Insulin may be started using a fixed-rate intravenous insulin infusion (FRIII) given at a rate of 0.05 units per kilogram per hour (JBDS, 2012). Once the individual is eating and drinking, subcutaneous insulin should be initiated. This can be reviewed following a period of stability and it may be possible for the person to be controlled on oral anti-diabetic agents (JBDS, 2012).

The aim of treatment is to replace approximately 50% of fluid loss within the first 12 hours and the remainder in the following 12 hours, although this will depend on the whole clinical picture (for example, the replacement will be slower if the person has heart failure). Heart failure is not an indication to stop hydration. The person may need inotropic support in a high dependency unit in order to continue hydration.

The importance of clearly and accurately documenting the person’s fluid balance at this stage of their management cannot be overestimated. People with HHS are potassium deplete; however potassium shifts are less pronounced than with DKA.

The JBDS guidelines state the following recommendations for fluid balance:

  • More than 5.5 mmol/L: Administer no potassium
  • 3.5 mmol/L to 5.5 mmol/L: Administer 40 mmol/L potassium
  • Below 3.5 mmol/L: Senior review is necessary as further potassium is needed (JBDS, 2012).

People with HHS are at high risk of foot pressure ulceration, as many will have neuropathy or peripheral vascular disease. An initial foot assessment should be undertaken and heel protectors should be provided after which feet should be examined daily (JBDS, 2012).

Discharge and follow-up
As the individual recovers, it is important to discuss the sequence of events leading to the episode of HHS in order to educate them how to avoid the situation in the future. The aim of care is to promote independence and self-management, and self-administration of insulin using an appropriate regimen. Use of an insulin pen device should be encouraged. They will also need to monitor their blood glucose levels using a suitable device. If the individual is not able to administer the insulin safely then they will need support from their district nurse. Written information should be provided to reinforce the message and for the person to refer to after discharge. A busy ward is not the ideal learning environment so it may be necessary to arrange for frail or older people to have initial support from the diabetes nursing team in an outpatient setting to provide structured education at a pace suited to their individual needs.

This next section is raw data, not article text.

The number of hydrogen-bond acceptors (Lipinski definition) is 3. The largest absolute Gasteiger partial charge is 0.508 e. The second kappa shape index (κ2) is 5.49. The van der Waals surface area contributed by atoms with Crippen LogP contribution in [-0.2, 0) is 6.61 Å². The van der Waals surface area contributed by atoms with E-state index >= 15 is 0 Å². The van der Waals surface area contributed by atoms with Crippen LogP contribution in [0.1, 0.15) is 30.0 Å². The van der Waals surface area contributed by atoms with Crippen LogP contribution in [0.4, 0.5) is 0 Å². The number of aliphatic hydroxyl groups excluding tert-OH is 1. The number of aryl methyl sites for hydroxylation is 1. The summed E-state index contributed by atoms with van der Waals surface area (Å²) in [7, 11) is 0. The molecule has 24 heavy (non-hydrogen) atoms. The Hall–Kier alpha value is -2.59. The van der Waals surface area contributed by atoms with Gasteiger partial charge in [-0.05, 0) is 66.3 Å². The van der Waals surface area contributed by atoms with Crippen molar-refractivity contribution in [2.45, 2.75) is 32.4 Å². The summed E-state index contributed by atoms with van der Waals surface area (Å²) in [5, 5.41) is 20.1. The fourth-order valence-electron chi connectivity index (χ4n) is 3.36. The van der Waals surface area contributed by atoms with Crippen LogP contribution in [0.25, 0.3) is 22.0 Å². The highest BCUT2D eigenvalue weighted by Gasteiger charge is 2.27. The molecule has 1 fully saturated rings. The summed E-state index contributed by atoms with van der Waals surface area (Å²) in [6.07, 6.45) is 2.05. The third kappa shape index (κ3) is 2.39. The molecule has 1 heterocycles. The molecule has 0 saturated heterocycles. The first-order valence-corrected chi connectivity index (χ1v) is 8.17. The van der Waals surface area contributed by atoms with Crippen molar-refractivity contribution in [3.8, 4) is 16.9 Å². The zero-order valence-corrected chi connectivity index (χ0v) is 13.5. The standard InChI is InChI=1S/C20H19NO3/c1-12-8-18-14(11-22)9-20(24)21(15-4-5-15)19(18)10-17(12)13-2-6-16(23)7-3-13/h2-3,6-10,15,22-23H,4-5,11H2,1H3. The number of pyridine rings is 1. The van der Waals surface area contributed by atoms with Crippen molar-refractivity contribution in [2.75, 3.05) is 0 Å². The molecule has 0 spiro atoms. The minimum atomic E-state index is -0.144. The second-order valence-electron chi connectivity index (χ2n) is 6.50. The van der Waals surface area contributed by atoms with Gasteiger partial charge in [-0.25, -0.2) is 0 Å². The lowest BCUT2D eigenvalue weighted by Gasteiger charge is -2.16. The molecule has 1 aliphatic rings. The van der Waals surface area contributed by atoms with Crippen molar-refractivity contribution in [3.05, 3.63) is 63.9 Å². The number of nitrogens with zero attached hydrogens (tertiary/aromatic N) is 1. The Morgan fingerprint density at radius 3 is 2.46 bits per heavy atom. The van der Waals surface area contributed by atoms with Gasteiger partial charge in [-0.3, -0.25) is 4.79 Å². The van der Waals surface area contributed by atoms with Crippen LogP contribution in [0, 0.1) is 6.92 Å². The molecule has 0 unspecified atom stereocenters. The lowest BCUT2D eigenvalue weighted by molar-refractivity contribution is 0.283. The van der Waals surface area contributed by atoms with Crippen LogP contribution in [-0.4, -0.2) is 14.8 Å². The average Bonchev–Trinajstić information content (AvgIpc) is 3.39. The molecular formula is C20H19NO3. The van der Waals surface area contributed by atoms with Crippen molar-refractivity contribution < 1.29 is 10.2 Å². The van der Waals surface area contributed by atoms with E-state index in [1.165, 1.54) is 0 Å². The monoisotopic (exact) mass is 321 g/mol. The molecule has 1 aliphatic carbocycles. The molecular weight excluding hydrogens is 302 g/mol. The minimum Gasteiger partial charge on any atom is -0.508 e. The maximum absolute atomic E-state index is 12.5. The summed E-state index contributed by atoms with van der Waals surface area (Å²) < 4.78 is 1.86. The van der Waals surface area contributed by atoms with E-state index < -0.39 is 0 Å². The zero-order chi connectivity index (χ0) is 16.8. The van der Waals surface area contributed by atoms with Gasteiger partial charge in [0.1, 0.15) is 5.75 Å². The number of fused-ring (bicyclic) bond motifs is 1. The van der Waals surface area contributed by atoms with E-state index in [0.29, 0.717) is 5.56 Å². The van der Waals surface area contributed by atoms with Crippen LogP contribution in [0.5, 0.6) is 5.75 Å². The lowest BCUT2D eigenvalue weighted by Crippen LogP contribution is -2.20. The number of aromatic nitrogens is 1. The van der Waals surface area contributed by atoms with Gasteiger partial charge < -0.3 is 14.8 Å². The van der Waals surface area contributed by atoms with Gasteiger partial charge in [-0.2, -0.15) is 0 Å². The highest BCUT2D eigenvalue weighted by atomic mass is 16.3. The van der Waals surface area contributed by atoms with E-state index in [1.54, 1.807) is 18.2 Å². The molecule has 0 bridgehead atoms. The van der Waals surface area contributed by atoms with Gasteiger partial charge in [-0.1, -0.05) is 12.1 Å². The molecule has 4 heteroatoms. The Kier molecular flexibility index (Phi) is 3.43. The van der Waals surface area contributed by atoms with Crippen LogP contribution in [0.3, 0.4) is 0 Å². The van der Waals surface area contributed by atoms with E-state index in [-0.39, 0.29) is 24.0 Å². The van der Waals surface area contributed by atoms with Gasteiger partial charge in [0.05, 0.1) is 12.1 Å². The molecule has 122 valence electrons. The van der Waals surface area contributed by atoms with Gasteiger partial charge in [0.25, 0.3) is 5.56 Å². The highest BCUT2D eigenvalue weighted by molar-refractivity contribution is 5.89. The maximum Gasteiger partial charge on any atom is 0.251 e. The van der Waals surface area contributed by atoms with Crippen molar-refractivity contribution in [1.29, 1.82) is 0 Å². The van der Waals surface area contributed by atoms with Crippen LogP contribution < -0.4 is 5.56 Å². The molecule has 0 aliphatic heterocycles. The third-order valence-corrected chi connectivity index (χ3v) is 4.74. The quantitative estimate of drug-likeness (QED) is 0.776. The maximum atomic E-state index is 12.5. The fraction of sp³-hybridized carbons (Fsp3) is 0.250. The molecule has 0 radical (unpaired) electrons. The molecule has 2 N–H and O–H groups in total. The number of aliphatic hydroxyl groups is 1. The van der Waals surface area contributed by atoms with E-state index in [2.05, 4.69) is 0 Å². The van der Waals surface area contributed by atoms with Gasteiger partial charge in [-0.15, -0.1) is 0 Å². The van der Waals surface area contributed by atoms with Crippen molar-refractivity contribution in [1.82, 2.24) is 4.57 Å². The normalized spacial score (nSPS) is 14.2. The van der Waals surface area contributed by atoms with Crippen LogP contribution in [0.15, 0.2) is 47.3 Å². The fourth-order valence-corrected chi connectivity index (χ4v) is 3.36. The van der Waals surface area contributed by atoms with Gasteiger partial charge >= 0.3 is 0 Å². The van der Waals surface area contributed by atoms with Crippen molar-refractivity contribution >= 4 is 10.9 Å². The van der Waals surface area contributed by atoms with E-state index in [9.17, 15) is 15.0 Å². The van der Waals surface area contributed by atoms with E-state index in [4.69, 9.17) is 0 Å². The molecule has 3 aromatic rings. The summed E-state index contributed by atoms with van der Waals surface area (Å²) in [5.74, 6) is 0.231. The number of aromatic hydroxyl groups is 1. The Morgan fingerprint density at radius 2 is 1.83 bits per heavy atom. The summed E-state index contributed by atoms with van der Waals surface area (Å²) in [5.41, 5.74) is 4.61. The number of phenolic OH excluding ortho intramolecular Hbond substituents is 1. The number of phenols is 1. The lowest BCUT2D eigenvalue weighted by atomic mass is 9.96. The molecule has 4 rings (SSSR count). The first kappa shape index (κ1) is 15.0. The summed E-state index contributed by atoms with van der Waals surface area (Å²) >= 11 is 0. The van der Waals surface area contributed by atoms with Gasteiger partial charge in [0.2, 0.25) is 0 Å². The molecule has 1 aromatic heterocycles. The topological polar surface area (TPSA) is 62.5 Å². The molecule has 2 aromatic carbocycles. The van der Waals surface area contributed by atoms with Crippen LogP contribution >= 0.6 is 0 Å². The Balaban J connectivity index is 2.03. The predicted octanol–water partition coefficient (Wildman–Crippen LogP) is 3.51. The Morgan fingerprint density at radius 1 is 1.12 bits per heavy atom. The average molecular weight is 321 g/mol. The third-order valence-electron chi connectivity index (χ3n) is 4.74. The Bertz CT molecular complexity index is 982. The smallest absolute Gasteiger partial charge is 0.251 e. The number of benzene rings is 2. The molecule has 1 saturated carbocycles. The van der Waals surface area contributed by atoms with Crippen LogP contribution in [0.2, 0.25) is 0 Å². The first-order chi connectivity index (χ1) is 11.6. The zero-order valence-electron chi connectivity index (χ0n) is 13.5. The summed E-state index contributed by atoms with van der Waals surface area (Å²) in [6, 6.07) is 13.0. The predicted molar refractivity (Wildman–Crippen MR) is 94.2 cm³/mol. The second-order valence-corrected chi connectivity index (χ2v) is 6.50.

With the constant pressure on hospital beds and the push to discharge patients, initiatives such as a discharge phone call to the person, their carer or district nurse – instead of a ward visit – can promote a safer discharge and help to prevent readmission. There should be good communication between the DSN and the GP to advise on treatment changes, education and follow-up plans.

Barriers to implementing guidelines
When attendees at the DISN national conference in 2013 discussed the barriers to implementing the HHS guidelines in hospitals, they identified several themes. Time was identified as a reason for the non-implementation of the guidelines locally. Although the guidelines are national, there can be administrative barriers to local introduction as they have to be converted to local formats and be accepted by clinicians before they can be implemented. In the current climate this can be complicated particularly in Trusts where hospitals have amalgamated and more than one group of diabetes specialists are involved. The HHS guidelines (JBDS, 2012) are not evidence based but reflect the expertise and experience of a wide range of experienced clinicians from diabetes nursing and medical disciplines. It is possible that the lack of gold-standard evidence is a reason why clinicians do not always use the guidelines and this may also encourage more local interpretation of the guidelines.